Underwriters Laboratory Flame Ratings (UL94)

UL testing has been widely incorporated into many national and international ISO standards. It is a method of classifying a materials tendency to extinguish or spread a flame once it has been ignited. The testing itself involves the application of a flame to a sample in various ways and then assessing the materials response once the flame is removed. The materials that will rank the highest in the UL classification scheme will be those that burn slowly or self extinguish and do not drip flaming material.

Vertical Burning Test (94V)

In this test, the specimen is placed in the vertical orientation with the material burning at the lower end of the sample acting as a preheat for the material in the upper areas of the specimen. Once the flame is applied to the lower end, the material will be classified as follows:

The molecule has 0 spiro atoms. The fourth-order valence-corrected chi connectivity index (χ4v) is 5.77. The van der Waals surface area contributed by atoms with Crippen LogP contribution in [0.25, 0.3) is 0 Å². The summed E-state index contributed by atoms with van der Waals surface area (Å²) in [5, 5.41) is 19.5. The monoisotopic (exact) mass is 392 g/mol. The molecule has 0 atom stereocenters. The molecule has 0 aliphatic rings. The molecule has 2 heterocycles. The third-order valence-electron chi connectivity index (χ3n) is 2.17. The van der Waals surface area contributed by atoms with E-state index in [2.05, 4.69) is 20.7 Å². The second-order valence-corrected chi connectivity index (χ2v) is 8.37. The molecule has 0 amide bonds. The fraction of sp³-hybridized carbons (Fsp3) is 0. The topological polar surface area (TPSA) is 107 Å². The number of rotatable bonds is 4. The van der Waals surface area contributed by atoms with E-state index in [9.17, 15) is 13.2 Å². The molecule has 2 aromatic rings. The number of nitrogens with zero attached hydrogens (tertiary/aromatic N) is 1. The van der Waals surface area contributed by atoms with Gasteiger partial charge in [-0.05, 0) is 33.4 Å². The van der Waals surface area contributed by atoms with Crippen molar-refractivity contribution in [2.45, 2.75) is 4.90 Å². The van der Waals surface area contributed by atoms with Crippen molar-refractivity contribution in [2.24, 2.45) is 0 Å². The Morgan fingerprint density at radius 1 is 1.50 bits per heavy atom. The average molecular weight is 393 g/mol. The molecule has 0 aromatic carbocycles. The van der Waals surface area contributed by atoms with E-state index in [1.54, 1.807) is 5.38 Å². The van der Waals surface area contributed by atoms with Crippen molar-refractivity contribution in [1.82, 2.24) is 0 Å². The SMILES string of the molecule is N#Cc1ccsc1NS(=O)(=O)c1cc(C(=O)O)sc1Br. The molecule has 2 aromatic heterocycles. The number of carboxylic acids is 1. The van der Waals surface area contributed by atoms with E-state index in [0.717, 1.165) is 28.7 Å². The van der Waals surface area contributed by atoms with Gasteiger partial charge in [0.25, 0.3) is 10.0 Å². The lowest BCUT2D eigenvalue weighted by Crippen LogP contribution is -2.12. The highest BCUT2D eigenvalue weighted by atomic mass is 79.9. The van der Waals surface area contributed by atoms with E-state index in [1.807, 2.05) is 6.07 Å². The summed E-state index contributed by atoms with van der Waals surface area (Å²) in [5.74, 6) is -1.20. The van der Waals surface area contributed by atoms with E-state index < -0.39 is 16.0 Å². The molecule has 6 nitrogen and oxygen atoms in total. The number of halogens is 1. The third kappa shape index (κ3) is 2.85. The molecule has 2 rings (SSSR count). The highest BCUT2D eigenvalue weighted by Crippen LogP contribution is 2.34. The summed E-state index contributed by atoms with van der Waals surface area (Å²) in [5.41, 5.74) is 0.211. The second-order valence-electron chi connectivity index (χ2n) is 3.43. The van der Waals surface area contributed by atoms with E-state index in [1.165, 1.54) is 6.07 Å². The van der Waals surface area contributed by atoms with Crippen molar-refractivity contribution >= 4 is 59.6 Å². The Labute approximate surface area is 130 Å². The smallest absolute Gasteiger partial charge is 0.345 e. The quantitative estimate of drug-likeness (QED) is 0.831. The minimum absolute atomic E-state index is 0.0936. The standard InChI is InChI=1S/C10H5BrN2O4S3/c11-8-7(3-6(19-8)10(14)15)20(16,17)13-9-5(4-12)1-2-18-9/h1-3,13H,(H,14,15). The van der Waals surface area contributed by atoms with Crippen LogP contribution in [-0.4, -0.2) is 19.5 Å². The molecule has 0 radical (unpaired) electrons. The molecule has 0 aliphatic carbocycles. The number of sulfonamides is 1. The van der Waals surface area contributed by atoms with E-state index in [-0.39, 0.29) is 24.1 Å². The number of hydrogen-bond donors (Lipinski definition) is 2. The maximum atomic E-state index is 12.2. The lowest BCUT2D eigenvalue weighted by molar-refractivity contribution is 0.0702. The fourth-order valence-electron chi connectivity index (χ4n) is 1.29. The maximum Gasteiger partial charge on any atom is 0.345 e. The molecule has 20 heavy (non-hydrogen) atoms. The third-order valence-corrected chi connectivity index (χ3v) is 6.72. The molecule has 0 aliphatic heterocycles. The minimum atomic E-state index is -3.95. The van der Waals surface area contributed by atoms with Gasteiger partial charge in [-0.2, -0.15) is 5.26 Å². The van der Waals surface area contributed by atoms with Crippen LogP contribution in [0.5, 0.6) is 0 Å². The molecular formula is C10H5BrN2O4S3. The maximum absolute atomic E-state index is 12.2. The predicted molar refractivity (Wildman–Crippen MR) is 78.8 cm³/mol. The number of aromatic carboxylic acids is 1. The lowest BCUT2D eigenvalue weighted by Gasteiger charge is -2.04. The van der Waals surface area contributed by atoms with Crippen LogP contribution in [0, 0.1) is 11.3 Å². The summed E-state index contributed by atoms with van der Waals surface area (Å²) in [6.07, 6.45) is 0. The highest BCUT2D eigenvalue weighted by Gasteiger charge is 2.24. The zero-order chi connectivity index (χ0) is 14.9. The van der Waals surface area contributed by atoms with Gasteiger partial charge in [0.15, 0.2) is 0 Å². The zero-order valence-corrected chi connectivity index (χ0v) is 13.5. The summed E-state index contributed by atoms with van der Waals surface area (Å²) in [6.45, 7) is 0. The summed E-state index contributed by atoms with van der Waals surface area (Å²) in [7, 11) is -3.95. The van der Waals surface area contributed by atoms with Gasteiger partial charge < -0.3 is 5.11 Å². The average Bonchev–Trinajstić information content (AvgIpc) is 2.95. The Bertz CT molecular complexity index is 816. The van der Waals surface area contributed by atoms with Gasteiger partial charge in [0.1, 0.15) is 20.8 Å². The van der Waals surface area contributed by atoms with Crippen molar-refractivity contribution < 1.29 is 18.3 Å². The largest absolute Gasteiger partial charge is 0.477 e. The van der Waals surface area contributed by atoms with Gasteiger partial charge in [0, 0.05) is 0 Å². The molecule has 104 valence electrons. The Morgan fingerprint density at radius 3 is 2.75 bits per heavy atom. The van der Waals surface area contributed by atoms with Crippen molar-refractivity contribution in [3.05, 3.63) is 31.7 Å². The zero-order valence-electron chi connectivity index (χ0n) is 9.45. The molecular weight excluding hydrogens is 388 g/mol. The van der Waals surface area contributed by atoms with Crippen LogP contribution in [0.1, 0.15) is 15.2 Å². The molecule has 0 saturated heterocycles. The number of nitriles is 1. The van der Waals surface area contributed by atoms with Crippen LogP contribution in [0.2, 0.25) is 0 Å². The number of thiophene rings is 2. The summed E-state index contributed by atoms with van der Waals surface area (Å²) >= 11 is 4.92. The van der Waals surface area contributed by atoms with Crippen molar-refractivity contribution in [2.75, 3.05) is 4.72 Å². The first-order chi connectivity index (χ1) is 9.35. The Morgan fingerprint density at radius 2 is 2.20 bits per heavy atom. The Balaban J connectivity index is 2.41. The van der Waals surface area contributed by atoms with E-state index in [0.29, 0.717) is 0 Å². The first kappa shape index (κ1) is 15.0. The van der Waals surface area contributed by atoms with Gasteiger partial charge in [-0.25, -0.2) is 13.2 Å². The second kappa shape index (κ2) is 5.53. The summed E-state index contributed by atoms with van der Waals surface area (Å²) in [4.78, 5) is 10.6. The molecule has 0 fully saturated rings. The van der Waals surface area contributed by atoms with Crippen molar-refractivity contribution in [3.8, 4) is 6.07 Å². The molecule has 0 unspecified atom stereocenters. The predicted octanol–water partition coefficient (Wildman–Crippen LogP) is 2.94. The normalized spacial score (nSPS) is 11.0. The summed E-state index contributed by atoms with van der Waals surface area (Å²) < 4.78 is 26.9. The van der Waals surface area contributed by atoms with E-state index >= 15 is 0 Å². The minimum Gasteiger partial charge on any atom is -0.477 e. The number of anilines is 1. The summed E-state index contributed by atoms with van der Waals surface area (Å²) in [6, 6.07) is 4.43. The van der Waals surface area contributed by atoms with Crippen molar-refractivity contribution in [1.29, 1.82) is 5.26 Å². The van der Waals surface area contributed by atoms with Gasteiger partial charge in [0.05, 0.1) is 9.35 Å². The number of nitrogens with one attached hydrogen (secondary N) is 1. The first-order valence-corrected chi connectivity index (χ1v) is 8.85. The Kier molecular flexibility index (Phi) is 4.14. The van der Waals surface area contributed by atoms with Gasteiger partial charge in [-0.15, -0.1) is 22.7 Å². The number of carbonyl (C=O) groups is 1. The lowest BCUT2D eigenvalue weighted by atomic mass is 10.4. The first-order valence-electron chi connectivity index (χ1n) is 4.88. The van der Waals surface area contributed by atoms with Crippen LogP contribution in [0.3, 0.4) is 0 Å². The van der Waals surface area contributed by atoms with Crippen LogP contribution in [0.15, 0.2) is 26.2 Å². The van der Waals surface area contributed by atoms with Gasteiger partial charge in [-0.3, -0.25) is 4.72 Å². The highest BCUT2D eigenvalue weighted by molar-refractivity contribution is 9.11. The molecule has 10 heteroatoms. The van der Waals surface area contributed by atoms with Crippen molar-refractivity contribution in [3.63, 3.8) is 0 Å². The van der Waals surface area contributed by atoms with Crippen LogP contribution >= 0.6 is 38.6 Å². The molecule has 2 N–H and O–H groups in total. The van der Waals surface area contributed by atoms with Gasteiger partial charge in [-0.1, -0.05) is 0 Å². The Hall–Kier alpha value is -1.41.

*Note UL94V requires materials to be self-extinguishing to pass the test

Horizontal Burning Test (94HB)

The 94HB test is considered the easiest test to pass for flame ratings, and often those materials that are able to pass the previous vertical test will also be acceptable for applications that require an HB rating. The test involves applying a flame to a single end of a horizontal sample bar of plastic material for 30 seconds or until the flame front reaches the specified mark on the material. In this situation if burning continues, the time for the material to burn down to the second mark is measured.

A material will be classified as 94HB if the time taken to reach the second mark is greater than the specified minimum or if the burning stops before the second mark